I’m sure of it. Tasmania is the most pretty, untouched, unfettered and most natural part of Australia.
In my time, I’ve had the privilege of exploring the more southern areas of the Apple Isle. Now, courtesy of Isuzu and its increasingly popular I-Venture Club, I’ve seen what may be, the most picturesque part of the gem that lies just south of the mainland.
Isuzu punches above its weight when it comes to sales performance. It owns the third-largest slice of the pie in the segment it plays in with the MU-X. Also, bear in mind that Isuzu sells just two models in Australia, the MU-X and the D-MAX ute, yet regularly outperforms manufacturers with much larger model ranges on the sales charts.
It really demonstrates how ‘fit-for-purpose’ comes into play in the larger SUV segments in Australia. The MU-X doesn’t have much tech at all, however, as I was about to find out, that’s clearly not the reason to why people buy in this segment.
As part of its wider brand strategy, Isuzu manages a pretty vast events calendar dubbed the Isuzu I-Venture Club. This club, full of dedicated Isuzu people and customers, travels the nation on either single-day, or larger, multi-day experiences.
Their mission? To explore some of Australia’s most beautiful tracks and best locations, in showroom spec Isuzus. CarAdvice was invited to attend this latest event alongside nine Isuzu owners who paid $1950 to be part of this trip, completing it in their own trucks.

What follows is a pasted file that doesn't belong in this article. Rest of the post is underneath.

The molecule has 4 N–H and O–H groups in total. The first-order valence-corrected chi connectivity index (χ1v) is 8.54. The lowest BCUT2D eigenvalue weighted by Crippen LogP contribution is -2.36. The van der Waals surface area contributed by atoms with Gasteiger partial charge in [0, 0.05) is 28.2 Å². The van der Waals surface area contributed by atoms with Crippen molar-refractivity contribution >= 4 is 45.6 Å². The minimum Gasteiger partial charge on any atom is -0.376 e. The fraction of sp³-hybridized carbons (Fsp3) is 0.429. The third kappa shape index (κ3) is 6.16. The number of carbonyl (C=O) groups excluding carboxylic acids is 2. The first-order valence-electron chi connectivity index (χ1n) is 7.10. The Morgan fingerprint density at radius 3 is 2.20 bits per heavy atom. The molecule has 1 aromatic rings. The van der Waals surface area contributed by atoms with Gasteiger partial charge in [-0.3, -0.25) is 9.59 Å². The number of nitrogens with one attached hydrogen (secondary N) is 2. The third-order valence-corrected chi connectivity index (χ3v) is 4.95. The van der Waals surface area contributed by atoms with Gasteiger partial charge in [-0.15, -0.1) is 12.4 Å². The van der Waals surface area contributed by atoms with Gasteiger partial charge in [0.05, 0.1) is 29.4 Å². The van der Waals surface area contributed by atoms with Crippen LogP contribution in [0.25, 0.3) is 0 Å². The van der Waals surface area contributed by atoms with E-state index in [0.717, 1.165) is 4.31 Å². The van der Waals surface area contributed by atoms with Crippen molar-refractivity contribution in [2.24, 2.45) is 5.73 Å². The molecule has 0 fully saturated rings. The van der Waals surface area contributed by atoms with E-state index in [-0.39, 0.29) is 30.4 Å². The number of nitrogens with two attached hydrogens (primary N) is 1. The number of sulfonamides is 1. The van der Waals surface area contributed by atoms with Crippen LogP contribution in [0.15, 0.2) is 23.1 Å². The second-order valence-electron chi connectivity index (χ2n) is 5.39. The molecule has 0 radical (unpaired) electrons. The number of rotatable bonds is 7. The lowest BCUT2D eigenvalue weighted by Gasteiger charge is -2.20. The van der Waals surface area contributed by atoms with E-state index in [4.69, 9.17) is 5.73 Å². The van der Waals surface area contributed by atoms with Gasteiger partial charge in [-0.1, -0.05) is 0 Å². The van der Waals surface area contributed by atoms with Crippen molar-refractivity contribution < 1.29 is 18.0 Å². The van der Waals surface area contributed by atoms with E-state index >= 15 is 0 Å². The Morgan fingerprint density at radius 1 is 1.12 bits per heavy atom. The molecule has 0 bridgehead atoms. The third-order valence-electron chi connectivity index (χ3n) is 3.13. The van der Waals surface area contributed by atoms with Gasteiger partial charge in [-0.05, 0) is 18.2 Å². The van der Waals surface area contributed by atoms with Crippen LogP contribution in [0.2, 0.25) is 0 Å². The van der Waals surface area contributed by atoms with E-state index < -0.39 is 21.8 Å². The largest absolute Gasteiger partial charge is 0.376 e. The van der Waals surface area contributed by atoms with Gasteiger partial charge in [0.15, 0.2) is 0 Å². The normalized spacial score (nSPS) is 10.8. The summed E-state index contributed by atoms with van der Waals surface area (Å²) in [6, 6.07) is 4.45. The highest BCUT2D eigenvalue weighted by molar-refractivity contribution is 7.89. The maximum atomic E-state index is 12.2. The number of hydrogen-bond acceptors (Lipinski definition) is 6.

No other manufacturer offers such a comprehensive program for owners. Attribution of marketing to sales can be hard, but I’d say this has something to do with the absolute love Isuzu's customers have for the product. Over 3500 people have attended these events in the program's five-year history.
Our course started in the north-west in Devonport, taking a turn further west to a little place called Natone. From here, we were to head south, up the Cradle Mountain to explore the surrounding terrain. Then, a quick trip to the west coast town of Strahan, to drive Ocean Beach, Henty Dunes and the infamous Climies track. Quite the itinerary.
We kick things off in the quaint town of Devonport. Here, we are introduced to Isuzu’s fearless tour leader, David Wilson. A commanding yet gentle soul, who is to guide us through three days of driving. David has amassed a wealth of knowledge of the local Tassie environment and terrain, despite being a South Australian. So, we’re in good hands.